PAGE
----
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Finally the train reaches the border between Mexico and the U.S. It stops in the city of Mexicali, where the passengers must disembark in order to pass through immigration.
The wealthy people in the nice cars get to go to the shortest lines and pass through quickly. Everyone else has to wait in long, smelly, sweaty lines.
The immigration official is intimidating, and asks lots of scary questions. But Mama stands up tall and looks him right in the eye. She insists that everything is in order.
The man stamps their papers with the words "Mexican National," and lets them pass.
While Esperanza and Mama wait for everybody else to pass through, they notice several groups of people being directed onto another train headed back to Mexico.
Mama explains why those people may have been turned away: no papers, false papers, or no proof of work. Or maybe there was a problem with just one person's paperwork, but the entire family decided to go back instead of being separated.
In other words, Esperanza and her mom are super lucky to have made it through immigration with no problems.
They nervously wait for Alfonso, Hortensia, and Miguel. Hortensia eventually shows up, but Miguel and Alfonso only jump on the train at the very last minute, as it's pulling away.
Turns out they were watering their mysterious package. Hmmm.
On a Thursday, they finally arrive in Los Angeles and meet Alfonso's family: Alfonso's brother Juan and his wife Josefina, and their children Isabel and the twins.
Isabel, who is eight, seems to know a lot about Esperanza already. Guess Miguel has been writing about her in his letters. Um, we hope he only said nice things.
Everybody piles into a rickety old truck and they set off.
On the ride to their new home, Isabel explains to them that they will be living in a town called Arvin in a company-owned camp. Rent is $7 a month, and it includes running water, electricity and a kitchen.
This camp is way better than the one Isabel's family used to live in, where they had to stay in a tent. In fact, there's even a school where Isabel will be learning to read and speak English.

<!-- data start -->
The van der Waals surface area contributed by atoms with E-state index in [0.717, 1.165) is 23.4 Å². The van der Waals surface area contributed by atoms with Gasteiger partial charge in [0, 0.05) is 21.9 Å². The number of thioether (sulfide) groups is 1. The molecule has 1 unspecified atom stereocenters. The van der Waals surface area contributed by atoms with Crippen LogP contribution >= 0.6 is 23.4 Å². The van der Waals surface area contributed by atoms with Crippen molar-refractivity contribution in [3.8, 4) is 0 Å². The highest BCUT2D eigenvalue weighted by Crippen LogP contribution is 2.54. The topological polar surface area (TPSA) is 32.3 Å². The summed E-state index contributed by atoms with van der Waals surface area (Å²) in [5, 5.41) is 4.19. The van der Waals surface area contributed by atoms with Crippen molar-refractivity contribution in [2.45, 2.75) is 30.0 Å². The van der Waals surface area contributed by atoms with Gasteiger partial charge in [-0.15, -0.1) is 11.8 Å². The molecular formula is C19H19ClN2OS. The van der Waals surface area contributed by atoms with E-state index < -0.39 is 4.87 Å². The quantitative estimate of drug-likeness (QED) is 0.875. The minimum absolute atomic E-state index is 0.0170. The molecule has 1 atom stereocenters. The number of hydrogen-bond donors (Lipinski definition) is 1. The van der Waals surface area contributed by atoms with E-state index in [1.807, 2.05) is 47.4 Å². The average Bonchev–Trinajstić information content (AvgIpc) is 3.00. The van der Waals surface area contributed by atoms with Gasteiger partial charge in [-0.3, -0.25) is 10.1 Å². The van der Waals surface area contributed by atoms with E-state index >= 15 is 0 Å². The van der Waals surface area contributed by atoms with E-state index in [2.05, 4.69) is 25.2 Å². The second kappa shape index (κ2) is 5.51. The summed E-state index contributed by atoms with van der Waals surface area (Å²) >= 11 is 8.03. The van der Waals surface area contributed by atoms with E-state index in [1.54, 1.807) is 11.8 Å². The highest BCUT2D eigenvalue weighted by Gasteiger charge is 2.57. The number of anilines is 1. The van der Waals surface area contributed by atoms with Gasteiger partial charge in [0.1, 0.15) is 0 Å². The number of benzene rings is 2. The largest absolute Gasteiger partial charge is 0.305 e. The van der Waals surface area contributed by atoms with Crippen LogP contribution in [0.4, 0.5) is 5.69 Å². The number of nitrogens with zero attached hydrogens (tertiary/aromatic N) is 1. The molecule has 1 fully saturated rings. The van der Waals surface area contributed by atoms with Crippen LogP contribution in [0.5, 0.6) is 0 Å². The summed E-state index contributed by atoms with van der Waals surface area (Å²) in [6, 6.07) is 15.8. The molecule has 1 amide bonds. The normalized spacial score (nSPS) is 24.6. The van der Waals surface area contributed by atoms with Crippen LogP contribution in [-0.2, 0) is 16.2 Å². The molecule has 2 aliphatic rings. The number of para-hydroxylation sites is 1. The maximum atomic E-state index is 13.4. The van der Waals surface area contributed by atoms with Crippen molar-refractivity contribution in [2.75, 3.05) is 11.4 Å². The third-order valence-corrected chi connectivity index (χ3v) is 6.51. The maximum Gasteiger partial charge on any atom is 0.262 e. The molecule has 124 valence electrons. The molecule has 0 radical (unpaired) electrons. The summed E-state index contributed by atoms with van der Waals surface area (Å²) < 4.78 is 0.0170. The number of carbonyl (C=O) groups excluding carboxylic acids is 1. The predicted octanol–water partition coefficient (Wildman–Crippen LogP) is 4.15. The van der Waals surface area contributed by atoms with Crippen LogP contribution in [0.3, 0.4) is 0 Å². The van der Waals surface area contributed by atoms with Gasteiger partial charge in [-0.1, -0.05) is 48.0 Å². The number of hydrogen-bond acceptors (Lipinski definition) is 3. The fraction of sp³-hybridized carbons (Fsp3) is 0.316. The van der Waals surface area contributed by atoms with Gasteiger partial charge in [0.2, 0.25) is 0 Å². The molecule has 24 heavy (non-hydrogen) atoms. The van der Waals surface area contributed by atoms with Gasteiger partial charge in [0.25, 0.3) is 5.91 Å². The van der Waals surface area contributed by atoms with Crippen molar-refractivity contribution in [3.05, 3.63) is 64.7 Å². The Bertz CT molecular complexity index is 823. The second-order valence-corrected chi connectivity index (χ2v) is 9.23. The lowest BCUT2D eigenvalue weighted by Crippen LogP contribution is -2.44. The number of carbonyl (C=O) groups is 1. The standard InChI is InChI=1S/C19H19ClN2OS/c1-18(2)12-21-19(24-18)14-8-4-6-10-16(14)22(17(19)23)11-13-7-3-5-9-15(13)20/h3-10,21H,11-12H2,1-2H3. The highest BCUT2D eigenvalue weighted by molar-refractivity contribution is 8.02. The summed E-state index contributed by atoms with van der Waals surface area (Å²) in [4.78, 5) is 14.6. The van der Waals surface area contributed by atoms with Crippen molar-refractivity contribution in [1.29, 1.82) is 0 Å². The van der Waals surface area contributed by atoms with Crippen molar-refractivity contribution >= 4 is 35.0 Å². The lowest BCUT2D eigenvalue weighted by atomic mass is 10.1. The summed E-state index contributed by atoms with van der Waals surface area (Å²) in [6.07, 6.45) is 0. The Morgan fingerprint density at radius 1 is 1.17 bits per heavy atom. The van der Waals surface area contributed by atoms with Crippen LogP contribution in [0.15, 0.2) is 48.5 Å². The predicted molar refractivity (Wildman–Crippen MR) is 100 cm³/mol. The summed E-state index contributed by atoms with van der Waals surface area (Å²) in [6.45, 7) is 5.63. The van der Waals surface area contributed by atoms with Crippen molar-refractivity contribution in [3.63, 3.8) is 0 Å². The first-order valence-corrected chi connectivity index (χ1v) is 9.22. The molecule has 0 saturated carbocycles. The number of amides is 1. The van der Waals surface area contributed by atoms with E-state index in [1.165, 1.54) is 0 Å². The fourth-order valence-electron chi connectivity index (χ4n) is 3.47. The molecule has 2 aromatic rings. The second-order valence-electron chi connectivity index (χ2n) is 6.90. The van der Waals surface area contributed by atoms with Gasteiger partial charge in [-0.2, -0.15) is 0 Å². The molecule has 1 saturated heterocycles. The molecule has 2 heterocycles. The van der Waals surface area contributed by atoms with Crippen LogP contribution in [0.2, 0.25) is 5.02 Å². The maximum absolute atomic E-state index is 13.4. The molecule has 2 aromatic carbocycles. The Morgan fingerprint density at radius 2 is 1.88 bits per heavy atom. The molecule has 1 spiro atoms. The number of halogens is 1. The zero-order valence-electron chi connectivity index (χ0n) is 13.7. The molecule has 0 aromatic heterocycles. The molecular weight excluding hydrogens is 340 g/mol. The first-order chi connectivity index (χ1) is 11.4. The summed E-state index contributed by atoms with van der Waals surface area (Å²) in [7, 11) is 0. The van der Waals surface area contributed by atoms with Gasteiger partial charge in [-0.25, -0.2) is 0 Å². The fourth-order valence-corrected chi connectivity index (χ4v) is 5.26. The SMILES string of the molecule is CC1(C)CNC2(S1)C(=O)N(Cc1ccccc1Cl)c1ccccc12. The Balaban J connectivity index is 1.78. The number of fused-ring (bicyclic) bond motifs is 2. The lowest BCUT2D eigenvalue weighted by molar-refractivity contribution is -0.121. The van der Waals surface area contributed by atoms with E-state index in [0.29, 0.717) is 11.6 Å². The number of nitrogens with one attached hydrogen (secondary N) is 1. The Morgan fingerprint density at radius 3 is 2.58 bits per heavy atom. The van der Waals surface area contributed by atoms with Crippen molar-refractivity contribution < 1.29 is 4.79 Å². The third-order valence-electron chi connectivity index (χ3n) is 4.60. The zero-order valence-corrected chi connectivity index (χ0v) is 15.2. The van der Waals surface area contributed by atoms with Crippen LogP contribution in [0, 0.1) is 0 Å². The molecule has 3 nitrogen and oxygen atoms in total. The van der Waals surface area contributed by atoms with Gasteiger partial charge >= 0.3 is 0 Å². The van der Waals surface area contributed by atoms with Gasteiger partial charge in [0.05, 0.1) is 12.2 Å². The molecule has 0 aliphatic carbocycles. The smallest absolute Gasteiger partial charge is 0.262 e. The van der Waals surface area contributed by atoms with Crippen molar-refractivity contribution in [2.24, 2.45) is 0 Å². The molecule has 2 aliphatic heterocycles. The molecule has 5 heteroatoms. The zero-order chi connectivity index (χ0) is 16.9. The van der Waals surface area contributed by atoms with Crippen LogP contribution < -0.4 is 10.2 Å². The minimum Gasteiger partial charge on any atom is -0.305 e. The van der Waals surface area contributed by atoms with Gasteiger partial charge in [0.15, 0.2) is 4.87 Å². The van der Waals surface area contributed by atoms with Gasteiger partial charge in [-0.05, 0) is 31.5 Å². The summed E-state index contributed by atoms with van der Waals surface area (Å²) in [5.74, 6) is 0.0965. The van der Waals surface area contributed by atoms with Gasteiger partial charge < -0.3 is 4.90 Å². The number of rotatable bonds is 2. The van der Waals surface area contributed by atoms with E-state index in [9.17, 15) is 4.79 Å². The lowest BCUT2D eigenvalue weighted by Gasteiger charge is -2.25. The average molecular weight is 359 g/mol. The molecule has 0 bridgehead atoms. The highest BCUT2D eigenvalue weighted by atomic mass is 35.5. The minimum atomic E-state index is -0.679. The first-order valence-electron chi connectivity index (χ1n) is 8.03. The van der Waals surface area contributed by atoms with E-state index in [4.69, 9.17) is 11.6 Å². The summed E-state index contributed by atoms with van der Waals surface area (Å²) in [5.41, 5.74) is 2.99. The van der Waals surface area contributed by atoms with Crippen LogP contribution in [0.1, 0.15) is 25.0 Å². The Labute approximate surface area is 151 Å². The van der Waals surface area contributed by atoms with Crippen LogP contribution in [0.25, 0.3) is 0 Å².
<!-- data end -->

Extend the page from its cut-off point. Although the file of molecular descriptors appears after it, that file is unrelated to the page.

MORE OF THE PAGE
Finally, the group stops for lunch. Esperanza promptly wanders away from everyone else.
She stops on an overlook, and wonders if she can hear the heartbeat of the valley, the way she could at home. Esperanza lies down on the land, but she can't hear the earth's heartbeat. She loses her patience and begins to cry.
She starts to feel like she's floating upward into the sky. She can't feel her connection to the earth anymore, and she feels like she is falling. Suddenly, the world goes black.
Esperanza must look pretty bad because Miguel hovers over her and asks if she's all right. He holds her hand and tells her that he's feeling all the things she is feeling. He misses Esperanza's Papa, too, and the ranch, and Mexico.
This time, Esperanza doesn't let go of Miguel's hand.
The truck enters the San Joaquin Valley. And what an impressive sight it is; farmland stretches into the distance as far as the eye can see.
Juan stops the truck a couple times. First, they make a stop at a field that's already been harvested so they can collect leftover melons.
Then they stop to pick up a girl that the family knows. Her name is Marta, and she is obviously checking out Miguel.
When Marta finds out that Esperanza used to be rich, she isn't very nice to her.
To try to change the subject, Isabel points out groups of workers from the Philippines and Oklahoma. She says that the farms keep the groups separate—they don't work or live together.
Marta explains that the farmers don't want the workers to band together to bargain for higher wages or better housing. See, the workers negotiate better conditions on the farms by going on strike (i.e., joining together and refusing to work).
Esperanza isn't a huge fan of Marta—she kind of wants to toss her out the back of the truck.